Hearing the World in a New Way
Editor’s note: Second of a three-part series: On Growing Older.
The rustle of a single hamburger wrapper sounded like the crackle of one hundred papers. The keyboard at my computer started clacking very loudly! I heard myself sighing vociferously. (Do I really sigh that loudly?) I heard ice rattling in the office kitchen—never noticed that before—and when our office janitor was putting away dishes in the kitchen, it sounded as if she was banging stuff like she was mad. But of course she wasn’t. As I walked up the office stairs, I heard my shoes scuffing the carpet. And birds—why did I seldom notice the utter sweetness of their tunes? I now feel as if every time I step outside, the birds are there just waiting to strike up the band!
Having an amplifier in my ear was letting me hear sounds I hadn’t heard in years.
So what’s up? What gives?
If you are one of the 10 million persons in the United States who uses a hearing aid, I’m guessing you’ve figured out what I’m talking about. The numbers for Canada are about half a million folks using an artificial hearing boost. Everyone else: just wait until you can join this fortunate boomer club.
Having an amplifier in my ear was letting me hear sounds I hadn’t heard in years. It was fascinating. I took notes (for my doctor), and reveled in the sound explosion in my ear!
The Hear It website (which sells aids, so take it with a grain of salt), says that in the United States “35 million suffer from hearing loss, but more than 25 million of them do not have a hearing aid. Hearing loss affects three million Canadians, but only one in six of the hearing impaired wear hearing aids.” The site goes on to say that persons in both countries are losing their hearing earlier than ever. I have no doubt this is true. Folks with their car stereos boosted to the max surely do damage to their ears, as do earbuds turned too loud. “Just wait,” I want to tell them. But I don’t think it with spite. All of our five senses are beautiful gifts we’ve been given, and when they diminish it is a great loss, even if it isn’t the end of the world or our lives.
Two years ago I wrote about going to an ear specialist to check my hearing. I am deaf in one ear anyway (my left) and have been since early childhood (they suspect mumps was the cause—a frequent cause of single-ear childhood deafness). My disability was very minor compared to the tremendous issues that millions have to deal with. Lately, though, I noticed I was missing parts of words people were saying, straining to hear soft-spoken people or prayers, and having to be the one (and hating it) to ask for the volume to be turned up on speakerphones at the office during phone or video conference meetings. I found myself completely missing jokes at coffee break—and thought of my dear mother, who too frequently misses so much of what goes on.
And yes, I am shy about revealing my new hearing aid. It is very discreet; my hair covers it, and as far as I know, no one among my friends, family, and colleagues has noticed it. But then maybe they’re too polite to mention it or ask nosy questions. I decided not to tell anyone at first—just my immediate family. I wanted to kind of slide under the radar and slowly reveal my need for extra oomph in my right ear. So now you are among the first to know!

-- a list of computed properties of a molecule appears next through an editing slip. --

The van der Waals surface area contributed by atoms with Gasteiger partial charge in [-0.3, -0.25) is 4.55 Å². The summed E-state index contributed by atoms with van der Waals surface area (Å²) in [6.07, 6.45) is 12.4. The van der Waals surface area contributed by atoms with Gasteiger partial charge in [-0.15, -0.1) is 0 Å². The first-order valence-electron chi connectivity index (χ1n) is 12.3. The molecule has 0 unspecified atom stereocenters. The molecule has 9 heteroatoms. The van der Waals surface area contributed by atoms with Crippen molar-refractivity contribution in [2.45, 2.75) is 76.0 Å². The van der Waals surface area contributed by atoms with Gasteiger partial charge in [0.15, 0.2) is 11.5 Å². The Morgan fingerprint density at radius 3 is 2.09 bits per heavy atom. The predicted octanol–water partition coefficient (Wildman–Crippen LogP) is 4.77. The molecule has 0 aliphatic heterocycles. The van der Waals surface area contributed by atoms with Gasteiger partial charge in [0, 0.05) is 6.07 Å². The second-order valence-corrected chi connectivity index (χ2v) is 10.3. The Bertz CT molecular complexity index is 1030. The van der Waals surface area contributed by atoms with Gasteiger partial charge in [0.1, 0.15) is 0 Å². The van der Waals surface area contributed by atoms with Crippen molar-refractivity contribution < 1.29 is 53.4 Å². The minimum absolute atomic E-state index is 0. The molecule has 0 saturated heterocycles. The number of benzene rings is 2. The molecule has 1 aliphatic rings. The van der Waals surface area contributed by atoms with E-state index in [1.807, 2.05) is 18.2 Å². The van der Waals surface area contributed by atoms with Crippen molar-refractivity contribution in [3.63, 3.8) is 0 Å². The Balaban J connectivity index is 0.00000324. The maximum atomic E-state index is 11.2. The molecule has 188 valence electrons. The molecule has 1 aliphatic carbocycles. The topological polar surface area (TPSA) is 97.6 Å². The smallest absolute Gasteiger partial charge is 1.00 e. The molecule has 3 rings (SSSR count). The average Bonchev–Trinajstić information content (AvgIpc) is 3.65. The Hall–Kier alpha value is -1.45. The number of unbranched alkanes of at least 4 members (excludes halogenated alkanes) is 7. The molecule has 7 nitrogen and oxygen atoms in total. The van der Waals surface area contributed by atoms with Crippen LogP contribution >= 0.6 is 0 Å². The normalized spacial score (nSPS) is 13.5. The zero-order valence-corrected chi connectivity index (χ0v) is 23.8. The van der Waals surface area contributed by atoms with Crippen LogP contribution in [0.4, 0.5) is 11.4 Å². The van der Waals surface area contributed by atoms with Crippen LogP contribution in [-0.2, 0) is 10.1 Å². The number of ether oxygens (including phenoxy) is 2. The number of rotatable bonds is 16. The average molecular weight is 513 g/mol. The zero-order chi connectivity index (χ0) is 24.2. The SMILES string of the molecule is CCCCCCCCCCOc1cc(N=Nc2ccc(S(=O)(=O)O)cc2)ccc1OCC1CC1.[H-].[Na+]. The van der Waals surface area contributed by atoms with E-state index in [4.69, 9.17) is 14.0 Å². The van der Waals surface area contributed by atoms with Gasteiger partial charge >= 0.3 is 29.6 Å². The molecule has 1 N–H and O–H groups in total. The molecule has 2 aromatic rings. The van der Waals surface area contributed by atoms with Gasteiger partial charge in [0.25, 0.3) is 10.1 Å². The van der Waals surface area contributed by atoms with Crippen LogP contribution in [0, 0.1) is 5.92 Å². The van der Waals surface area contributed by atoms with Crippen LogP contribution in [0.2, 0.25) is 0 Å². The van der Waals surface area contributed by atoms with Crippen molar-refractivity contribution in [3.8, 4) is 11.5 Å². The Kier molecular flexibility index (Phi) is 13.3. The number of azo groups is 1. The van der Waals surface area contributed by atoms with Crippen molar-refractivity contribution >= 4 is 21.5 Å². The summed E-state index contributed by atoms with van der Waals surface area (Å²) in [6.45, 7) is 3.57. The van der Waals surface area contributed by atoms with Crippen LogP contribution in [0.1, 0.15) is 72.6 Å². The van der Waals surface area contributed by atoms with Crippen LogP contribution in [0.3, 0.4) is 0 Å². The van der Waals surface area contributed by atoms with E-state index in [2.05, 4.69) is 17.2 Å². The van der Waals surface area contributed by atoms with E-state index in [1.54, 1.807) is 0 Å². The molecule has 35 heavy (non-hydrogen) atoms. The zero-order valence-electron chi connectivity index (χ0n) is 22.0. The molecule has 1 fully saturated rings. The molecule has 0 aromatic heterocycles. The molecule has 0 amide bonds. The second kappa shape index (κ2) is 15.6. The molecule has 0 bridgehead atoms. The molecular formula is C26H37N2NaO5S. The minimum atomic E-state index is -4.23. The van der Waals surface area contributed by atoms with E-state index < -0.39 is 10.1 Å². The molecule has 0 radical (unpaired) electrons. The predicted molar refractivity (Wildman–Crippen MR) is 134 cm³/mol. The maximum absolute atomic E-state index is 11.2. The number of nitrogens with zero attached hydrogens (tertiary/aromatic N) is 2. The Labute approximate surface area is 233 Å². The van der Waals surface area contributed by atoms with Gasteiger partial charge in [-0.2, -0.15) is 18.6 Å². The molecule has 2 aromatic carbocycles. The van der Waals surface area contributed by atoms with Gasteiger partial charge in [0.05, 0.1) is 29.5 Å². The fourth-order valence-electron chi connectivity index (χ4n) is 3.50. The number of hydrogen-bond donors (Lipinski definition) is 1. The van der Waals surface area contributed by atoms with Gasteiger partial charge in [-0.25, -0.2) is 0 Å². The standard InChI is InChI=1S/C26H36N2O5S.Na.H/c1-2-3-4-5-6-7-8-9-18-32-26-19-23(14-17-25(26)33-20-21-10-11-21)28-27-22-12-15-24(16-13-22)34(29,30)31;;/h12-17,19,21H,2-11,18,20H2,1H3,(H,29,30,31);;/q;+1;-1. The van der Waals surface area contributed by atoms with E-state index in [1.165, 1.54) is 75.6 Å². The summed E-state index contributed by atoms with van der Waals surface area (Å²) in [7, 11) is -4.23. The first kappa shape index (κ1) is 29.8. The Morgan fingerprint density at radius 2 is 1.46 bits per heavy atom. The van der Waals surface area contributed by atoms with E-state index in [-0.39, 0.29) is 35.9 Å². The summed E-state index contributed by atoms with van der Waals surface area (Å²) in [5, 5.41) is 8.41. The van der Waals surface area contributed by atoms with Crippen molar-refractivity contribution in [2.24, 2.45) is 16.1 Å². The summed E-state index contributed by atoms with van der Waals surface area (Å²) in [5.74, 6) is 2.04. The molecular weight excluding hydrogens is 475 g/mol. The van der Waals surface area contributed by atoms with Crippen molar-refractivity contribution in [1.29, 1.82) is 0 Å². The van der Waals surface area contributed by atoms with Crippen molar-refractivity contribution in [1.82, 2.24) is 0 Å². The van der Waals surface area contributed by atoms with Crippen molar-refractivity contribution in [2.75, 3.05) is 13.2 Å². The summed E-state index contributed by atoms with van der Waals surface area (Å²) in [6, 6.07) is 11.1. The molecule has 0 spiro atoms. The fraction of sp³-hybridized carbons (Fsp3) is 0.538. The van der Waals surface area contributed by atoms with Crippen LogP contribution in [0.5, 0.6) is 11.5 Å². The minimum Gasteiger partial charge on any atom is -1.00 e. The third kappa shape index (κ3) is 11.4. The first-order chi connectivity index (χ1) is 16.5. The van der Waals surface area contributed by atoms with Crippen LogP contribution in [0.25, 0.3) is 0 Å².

For I am truly of the baby boomer generation and have to deal with getting older. Gerontologists now talk about the young old (65–75), the old (75–85) and the old old (above 85). I used to write in the abstract about “aging” when it was happening to other people. Now I write about it for real. This is my life now, even though I haven’t hit 65. Yet.
So I’ve joined the very special hearing aid club. I find myself catching the maneuvers of others to discretely turn up their volume, take out an aid that has suddenly dinged that the battery is dying, using a small remote to change their volume, and learning the code behind shopping for hearing aid batteries (they’re color coded so that if you know your color, you can find your size and not even worry about reading the tiny numbers)! I feel so in.
I knew that my hearing aid was successful when I could suddenly hear—in a different room—someone I always had difficulty hearing. I also marveled that on a drive to go out with my husband for supper, I could hear him talk while we were both facing straight ahead! The embarrassment of my dating years (over 40 years ago)—trying to watch out of the corner of my eye whether my date was talking to me, or when to reveal to my date my handicap—were over!
A hearing aid should be like glasses: some people wear them, some don’t. I’ve had some minor hassles getting used to the device and wiggling it into my ear (when all our lives we are told not to stick things in our ears—not even Q-tips), but overall they are truly not that big a deal. And thanks be to God for the help they bring us!
To comment, or for my complete three-part series, On Growing Older, write and request it by email or postal mail from MelodieD@MennoMedia.org or Another Way, 1251 Virginia Avenue, Harrisonburg, VA 22802.